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Red & Blue Herbed Potatoes

While I haven’t been here—at The Sensitive Pantry—so often lately I have been out and about with friends and family. In between we’ve been dodging (or not) hurricanes and freak October snowstorms that have left us on two occasions without power for more than 5 days each time.

Yes, life has been clipping along at a fast pace. Even so, the individual events—in snapshot form—hold good memories. Lovely images of friends walking together on the beach, meeting up at the farmers’ market with someone who gets as excited as I do about organic vegetables, and the sounds of generators humming throughout the neighborhood while we chat lazily with the folks next door.

One of the highlights of my fall weekends is coming to a close and I’m feeling blue about it. Most Sunday mornings I grab my shopping bags and head out to one of two local farmers’ markets. Most times I meet up with Stephanie from Gluten-free by Nature (and on occasion Amber from Bluebonnets and Brownies) to stroll about in the perfect weather, gushing over organic broccoli raab and San Marzano tomatoes (sigh), delighting over the fresh fish, checking out the adorable alpaca and catching up on all that’s going on in our separate worlds.

It’s pretty simple—it makes me really happy to spend a few hours this way every week. Really happy. So easy to do. So simple. So nourishing—in so many ways.

Come to find out there’s a winter market about twenty minutes away. Bazinga!


Up next—homemade roasted tomato ketchup from organic San Marzanos!

Red & Blue Herbed Potatoes

One of the organic farmers offers a great selection of potatoes. The red and blue varieties are boldly colored throughout. This quick recipe is as simple as it is beautiful.

Preheat the oven to 400 degrees. If you have a convection oven use the Convect Roast setting.

Scrub and dry:

About 8-10 small to medium organic red and blue potatoes

Cut them into equal sized pieces. I cut mine in half long-ways and then in about 3/8 inch strips (again cutting along the long side).

Rinse the potatoes in cold water and dry thoroughly.

(I used a ziploc bag for the next two steps.)

Toss with:

1 1/2 teaspoons olive oil

Sprinkle and toss to coat with:

2 teaspoons almond flour
2 teaspoons grated pecorino romano cheese
1 1/2 teaspoons mixed dried herbs: thyme, sage, rosemary, oregano
salt and pepper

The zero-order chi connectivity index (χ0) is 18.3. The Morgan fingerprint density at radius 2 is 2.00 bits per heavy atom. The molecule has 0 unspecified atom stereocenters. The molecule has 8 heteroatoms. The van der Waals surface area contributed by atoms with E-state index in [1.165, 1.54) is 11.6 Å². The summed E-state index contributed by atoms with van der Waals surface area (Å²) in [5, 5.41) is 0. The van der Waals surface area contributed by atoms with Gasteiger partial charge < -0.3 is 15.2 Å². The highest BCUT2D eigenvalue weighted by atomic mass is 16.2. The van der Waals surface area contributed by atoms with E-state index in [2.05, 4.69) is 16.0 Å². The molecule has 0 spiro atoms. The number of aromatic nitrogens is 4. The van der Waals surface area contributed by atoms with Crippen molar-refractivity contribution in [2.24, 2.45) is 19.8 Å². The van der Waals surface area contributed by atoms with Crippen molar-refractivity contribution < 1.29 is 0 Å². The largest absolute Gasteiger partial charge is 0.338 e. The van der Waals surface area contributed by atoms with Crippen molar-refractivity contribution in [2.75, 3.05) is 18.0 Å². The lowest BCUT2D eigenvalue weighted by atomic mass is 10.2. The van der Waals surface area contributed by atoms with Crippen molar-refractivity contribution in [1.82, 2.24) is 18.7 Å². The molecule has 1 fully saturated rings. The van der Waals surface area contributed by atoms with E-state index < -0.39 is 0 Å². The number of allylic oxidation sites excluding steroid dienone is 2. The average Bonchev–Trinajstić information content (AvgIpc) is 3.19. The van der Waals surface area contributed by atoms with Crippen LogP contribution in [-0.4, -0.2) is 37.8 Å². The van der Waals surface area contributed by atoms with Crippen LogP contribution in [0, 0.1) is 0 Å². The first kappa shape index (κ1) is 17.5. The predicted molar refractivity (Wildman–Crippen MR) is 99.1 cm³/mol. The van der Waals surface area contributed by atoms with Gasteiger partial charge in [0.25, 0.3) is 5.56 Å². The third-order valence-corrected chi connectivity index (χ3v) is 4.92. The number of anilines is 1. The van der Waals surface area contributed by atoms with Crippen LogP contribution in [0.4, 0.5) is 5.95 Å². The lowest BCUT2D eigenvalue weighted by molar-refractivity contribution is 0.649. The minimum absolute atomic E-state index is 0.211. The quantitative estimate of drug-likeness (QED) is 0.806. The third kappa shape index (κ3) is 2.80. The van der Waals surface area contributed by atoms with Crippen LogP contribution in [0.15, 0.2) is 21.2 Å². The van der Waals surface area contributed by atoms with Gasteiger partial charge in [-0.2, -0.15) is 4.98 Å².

Place the potatoes in a cast iron frying pan and roast in the oven for about 20-25 minutes until fork tender.

Makes about 4 servings.


Link up your farmers’ market recipes!

Stephanie and Amber created some really wonderful dishes from their farmers’ market purchases—a lovely Pumpkin Sage Cake (gluten-free and vegan) from Steph and mouth-watering Kielbasa, Apple and Kale Hash from Amber (naturally gluten-free).

Have any favorites you’d like to share?

Recipes are not restricted to allergen-free recipes. Link sharing available through December 15, 2011.


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Reader Comments (10)

Ahh! Nancy, nothing makes me happier either than to stroll the Farmer's Markets here. I love thinking up creative dishes to make with my finds. Those potatoes look amazing. And I think that is such a great idea to coat them in your almond flour mixture. I am totally going to make these, even though I do not have those beautiful red and blue potatoes here right now!
Also linked up a soup recipe that I make with my farmer's market hauls!

Those potatoes look delicious! I wish I could come along for your farmer's market trips; they sound so relaxing and fun! Hope you enjoy the winter one as well!

Nov 14, 2011 | Unregistered CommenterTracy

Nothing beats a morning strolling the farmers market. I always look forward to discovering something new each time I go.

Oh how I adore Farmer's Markets! I wish that we had a winter one! I must go dig around and see if we do! These potatoes look scrumptious!

Nov 15, 2011 | Unregistered Commenterwenderly


these look just beautiful - you are so creative!. So love strolling the market with you too - here's hoping we continue to make time for this special *treat* ! I, for one, cannot wait to see what awaits us at the winter market:)


Nov 15, 2011 | Unregistered Commenterstephanie

Farmers markets are so exciting, I love strolling through them. Glad you've found one nearby for winter. Great recipe, yumm... Hope you've had your share of natural disasters for a while, and stay out of harms way!

Nov 18, 2011 | Unregistered CommenterInTolerant Chef

I found the raspberries at a local fruit stand-hope that works! The big Farmer's Market closes in my area in October.

Laura - works perfectly fine! Thanks for the contribution.

I love these potatoes so very much, Nancy! I can't wait to try your recipe with them!

Jan 9, 2012 | Unregistered CommenterRobyn | Add a Pinch

Gluten-free potato starch is another substitute for corn starch. As you would with other thickeners, mix potato starch with warm water and add to sauces and soups. Since potato starch can get lumpy, be sure to stir constantly and gently as you cook to keep your sauce smooth. As an alternative to potato starch, add a small mashed potato to your soup to thicken it and create substance.

Aug 11, 2012 | Unregistered CommenterGluten Free Foods

why do you need a cast iron frying pan for the potatoes? I don't have one but am interested in this recipe. would a regular baking sheet work as well? also, I'd have to leave out the cheese, as we have multiple lactose intolerant family members and 2 who are outright allergic to dairy. will have to see if the taste is still there...we are irish so we love love love our potatoes lol.

Elaine, I happen to like cast iron because it makes the potatoes crispy but I think a baking sheet would work. Hope it works well for you!

Dec 27, 2012 | Unregistered CommenterElaine
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